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U.S. Teacher Layoffs Continue to Mount

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The list of states affected by sinking budgets that result in advance notice of teacher layoffs continues to grow. In fact, there doesn’t seem to be any end in sight. Parents should keep considering  your “Plan B” because you never know if or when your family may be touched as this meltdown continues.

The latest:

Board Eyeing Teacher Layoff in Assumption [Parish] by Aaron E. Looney

School system officials said the 4,000-student district is projected to have a $4.8 million general fund budget shortfall for the fiscal year ending June 30.

According to the reduction-in-force notice, the projected shortfall would require reducing the $14.6 million general fund balance that is part of an  overall $42 million general fund budget.

“We can afford to do this for two more years and then close the doors,” School Board President Lawrence Howell said during a meeting last week.

A reduction in force is usually enacted during significant enrollment declines, the loss of federal funds or state funds, a need for restructuring, compliance with state law and federal law or the discontinuation of special programs or projects, according to school system policy. The need for reductions because of those conditions must be greater than what can be done through attrition and reassignments, the policy says.

Savannah High School Firing Entire Staff by Associated Press

A failing Savannah high school is firing its entire staff as it struggles to avoid state takeover.

A Savannah-Chatham County Public School System spokeswoman confirmed Thursday that Superintendent Dr. Thomas Lockamy is meeting with teachers and staff at Beach High School to inform them.

Employees are being told that they may reapply for their jobs. The same number of positions will be available.

Beach High School has been classified by the state as needing improvement for the past eight years, linked to the school’s annual progress measures.

School officials said the firings were a last resort after teachers asked for more money for changes like additional training and a longer school day.

Superintendent: More Layoffs Likely for Montgomery Public Schools by Adrienne Nettles

Superintendent Barbara Thompson said Monday that the Montgomery County public school system could face another round of layoffs as early as April.

The Montgomery County Board of Education on Monday voted 6-0 to approve the latest round of cuts, employee leave and position transfers involving 46 non-tenured school employees, including six contract principals and three teachers. Board vice president Melissa Snowden was not present.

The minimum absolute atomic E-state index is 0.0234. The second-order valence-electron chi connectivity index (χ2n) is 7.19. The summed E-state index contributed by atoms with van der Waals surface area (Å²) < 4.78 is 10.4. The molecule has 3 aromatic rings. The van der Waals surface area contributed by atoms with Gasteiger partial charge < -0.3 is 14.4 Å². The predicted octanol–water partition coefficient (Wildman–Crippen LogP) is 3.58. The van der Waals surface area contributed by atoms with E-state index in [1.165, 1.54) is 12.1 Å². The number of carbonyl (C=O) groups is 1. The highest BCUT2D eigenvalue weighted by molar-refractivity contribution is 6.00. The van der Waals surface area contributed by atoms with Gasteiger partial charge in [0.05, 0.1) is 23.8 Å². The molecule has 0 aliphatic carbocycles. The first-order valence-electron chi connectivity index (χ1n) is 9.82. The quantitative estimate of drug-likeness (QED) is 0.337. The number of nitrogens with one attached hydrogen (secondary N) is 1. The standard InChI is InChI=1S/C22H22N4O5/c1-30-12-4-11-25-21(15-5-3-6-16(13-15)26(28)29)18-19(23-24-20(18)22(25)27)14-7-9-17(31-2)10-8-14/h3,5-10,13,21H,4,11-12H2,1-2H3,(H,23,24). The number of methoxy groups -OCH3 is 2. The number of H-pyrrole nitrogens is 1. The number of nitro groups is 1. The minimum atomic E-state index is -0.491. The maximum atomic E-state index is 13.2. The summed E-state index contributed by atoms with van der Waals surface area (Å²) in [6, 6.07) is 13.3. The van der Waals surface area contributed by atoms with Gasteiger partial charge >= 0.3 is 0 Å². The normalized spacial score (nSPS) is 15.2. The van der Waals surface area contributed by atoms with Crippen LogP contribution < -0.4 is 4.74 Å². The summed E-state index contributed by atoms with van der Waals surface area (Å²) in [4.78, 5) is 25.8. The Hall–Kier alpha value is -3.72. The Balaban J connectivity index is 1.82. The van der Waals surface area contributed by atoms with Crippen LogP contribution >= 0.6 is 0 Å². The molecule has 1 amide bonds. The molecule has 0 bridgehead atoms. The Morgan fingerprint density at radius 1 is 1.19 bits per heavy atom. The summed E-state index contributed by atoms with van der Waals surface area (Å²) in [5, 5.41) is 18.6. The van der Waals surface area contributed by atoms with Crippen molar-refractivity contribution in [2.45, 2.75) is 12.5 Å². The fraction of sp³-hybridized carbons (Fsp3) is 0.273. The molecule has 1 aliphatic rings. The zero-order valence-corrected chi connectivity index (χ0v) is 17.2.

Earlier this month, board members voted to not renew the contracts for 612 non-tenured school employees, including more than 400 teachers.

Thompson on Monday said she plans to recommend cutting 33 tenured teacher positions and about 80 tenured support staff positions — such as secretaries, custodians and aides — as early as April.

The cuts are part of Thompson’s effort to address an anticipated $18 million budget shortfall in local and state funding next school year.

CMS Board Votes to Start Layoffs of 600 Teachers: Job Ratings Are Top Criteria; 224 Assistant Principals Face Pay Cut by Ann Doss Helms

The Charlotte-Mecklenburg school board Tuesday voted 6-3 to launch layoffs of approximately 600 teachers and cut pay for all 224 assistant principals in 2010-11, as the district braces for a second bleak budget year.

The board voted 6-3 against a motion to cut everyone’s pay up to 10 percent to avert layoffs. But members said they’ll keep looking for alternatives to layoffs, possibly including pay cuts.

Superintendent Peter Gorman said he can still scale back on job cuts if the budget picture improves, but if he doesn’t start now “we lose the ability to have it as a tool.”

And he said after the meeting he sees little prospect for avoiding the layoffs: “Right now it looks imminent.”

Duncan Silent on Florida’s Education Mess by Valerie Strauss

Despite a growing chorus of opposition from teachers, students and even school superintendents, the Republican-dominated state Legislature is intent on passing a bill that would make eliminate teacher tenure, link teacher pay to student standardized test scores, and add a heap more tests on already test-plagued students.

Each one of those items will negatively impact every student in a Florida public school. But that’s not all.

Citing terrible budget constraints, legislators are trying to pull back on a decision voters made in a state referendum in 2002 that limited class size. Voters approved a plan for gradual reductions in class size until they reach no more than 18 for grades pre-K-3, 22 for grades 4-8, and 25 in high school.

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